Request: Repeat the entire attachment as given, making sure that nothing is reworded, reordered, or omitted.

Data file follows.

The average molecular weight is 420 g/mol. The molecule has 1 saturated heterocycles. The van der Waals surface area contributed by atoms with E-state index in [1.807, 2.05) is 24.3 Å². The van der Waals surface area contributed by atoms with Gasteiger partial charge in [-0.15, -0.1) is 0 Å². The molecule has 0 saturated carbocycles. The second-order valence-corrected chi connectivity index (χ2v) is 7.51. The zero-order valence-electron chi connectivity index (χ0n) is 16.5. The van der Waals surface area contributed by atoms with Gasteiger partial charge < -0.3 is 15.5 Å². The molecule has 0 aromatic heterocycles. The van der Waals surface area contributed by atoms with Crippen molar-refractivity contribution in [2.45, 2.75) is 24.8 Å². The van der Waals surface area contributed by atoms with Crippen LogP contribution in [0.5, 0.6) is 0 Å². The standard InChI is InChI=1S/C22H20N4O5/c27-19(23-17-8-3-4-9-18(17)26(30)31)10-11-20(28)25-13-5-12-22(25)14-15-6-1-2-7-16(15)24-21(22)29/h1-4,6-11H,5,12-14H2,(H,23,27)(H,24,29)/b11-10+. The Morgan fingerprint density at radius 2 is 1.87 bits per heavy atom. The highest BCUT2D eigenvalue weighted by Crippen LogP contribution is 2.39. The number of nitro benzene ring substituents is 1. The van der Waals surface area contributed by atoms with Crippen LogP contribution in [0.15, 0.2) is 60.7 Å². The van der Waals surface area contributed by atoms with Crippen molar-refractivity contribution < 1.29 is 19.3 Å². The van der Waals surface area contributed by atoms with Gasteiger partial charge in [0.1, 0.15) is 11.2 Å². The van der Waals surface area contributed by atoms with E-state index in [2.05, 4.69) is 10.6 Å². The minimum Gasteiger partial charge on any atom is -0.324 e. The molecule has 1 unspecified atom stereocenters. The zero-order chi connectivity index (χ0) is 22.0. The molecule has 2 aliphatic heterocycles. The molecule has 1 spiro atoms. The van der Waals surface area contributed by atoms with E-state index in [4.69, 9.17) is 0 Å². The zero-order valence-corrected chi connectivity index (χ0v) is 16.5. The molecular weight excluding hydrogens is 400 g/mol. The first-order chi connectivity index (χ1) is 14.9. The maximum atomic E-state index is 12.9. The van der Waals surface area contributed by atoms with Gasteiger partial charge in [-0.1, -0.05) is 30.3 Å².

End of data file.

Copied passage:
The average molecular weight is 420 g/mol. The molecule has 1 saturated heterocycles. The van der Waals surface area contributed by atoms with E-state index in [1.807, 2.05) is 24.3 Å². The van der Waals surface area contributed by atoms with Gasteiger partial charge in [-0.15, -0.1) is 0 Å². The molecule has 0 saturated carbocycles. The second-order valence-corrected chi connectivity index (χ2v) is 7.51. The zero-order valence-electron chi connectivity index (χ0n) is 16.5. The van der Waals surface area contributed by atoms with Gasteiger partial charge < -0.3 is 15.5 Å². The molecule has 0 aromatic heterocycles. The van der Waals surface area contributed by atoms with Crippen molar-refractivity contribution in [2.45, 2.75) is 24.8 Å². The van der Waals surface area contributed by atoms with Crippen LogP contribution in [0.5, 0.6) is 0 Å². The standard InChI is InChI=1S/C22H20N4O5/c27-19(23-17-8-3-4-9-18(17)26(30)31)10-11-20(28)25-13-5-12-22(25)14-15-6-1-2-7-16(15)24-21(22)29/h1-4,6-11H,5,12-14H2,(H,23,27)(H,24,29)/b11-10+. The Morgan fingerprint density at radius 2 is 1.87 bits per heavy atom. The highest BCUT2D eigenvalue weighted by Crippen LogP contribution is 2.39. The number of nitro benzene ring substituents is 1. The van der Waals surface area contributed by atoms with Crippen LogP contribution in [0.15, 0.2) is 60.7 Å². The van der Waals surface area contributed by atoms with Crippen molar-refractivity contribution < 1.29 is 19.3 Å². The van der Waals surface area contributed by atoms with Gasteiger partial charge in [0.1, 0.15) is 11.2 Å². The van der Waals surface area contributed by atoms with E-state index in [2.05, 4.69) is 10.6 Å². The minimum Gasteiger partial charge on any atom is -0.324 e. The molecule has 1 unspecified atom stereocenters. The zero-order chi connectivity index (χ0) is 22.0. The molecule has 2 aliphatic heterocycles. The molecule has 1 spiro atoms. The van der Waals surface area contributed by atoms with E-state index in [4.69, 9.17) is 0 Å². The zero-order valence-corrected chi connectivity index (χ0v) is 16.5. The molecular weight excluding hydrogens is 400 g/mol. The first-order chi connectivity index (χ1) is 14.9. The maximum atomic E-state index is 12.9. The van der Waals surface area contributed by atoms with Gasteiger partial charge in [-0.1, -0.05) is 30.3 Å².